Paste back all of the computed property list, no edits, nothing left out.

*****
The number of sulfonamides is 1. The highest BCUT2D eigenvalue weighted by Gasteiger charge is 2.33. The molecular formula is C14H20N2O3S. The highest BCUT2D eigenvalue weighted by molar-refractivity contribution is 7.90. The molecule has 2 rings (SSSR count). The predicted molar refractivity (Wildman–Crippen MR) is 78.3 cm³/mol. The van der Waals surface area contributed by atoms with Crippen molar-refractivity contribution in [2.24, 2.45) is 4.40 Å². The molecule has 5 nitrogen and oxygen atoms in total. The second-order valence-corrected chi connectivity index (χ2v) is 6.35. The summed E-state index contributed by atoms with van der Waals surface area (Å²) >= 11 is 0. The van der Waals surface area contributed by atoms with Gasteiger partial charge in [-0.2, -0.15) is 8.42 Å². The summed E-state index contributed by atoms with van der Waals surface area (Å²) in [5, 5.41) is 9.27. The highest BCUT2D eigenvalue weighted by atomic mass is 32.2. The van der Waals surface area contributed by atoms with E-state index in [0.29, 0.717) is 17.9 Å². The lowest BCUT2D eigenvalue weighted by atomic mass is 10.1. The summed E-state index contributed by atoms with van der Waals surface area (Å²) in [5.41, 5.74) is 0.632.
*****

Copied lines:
The number of sulfonamides is 1. The highest BCUT2D eigenvalue weighted by Gasteiger charge is 2.33. The molecular formula is C14H20N2O3S. The highest BCUT2D eigenvalue weighted by molar-refractivity contribution is 7.90. The molecule has 2 rings (SSSR count). The predicted molar refractivity (Wildman–Crippen MR) is 78.3 cm³/mol. The van der Waals surface area contributed by atoms with Crippen molar-refractivity contribution in [2.24, 2.45) is 4.40 Å². The molecule has 5 nitrogen and oxygen atoms in total. The second-order valence-corrected chi connectivity index (χ2v) is 6.35. The summed E-state index contributed by atoms with van der Waals surface area (Å²) >= 11 is 0. The van der Waals surface area contributed by atoms with Gasteiger partial charge in [-0.2, -0.15) is 8.42 Å². The summed E-state index contributed by atoms with van der Waals surface area (Å²) in [5, 5.41) is 9.27. The highest BCUT2D eigenvalue weighted by atomic mass is 32.2. The van der Waals surface area contributed by atoms with E-state index in [0.29, 0.717) is 17.9 Å². The lowest BCUT2D eigenvalue weighted by atomic mass is 10.1. The summed E-state index contributed by atoms with van der Waals surface area (Å²) in [5.41, 5.74) is 0.632.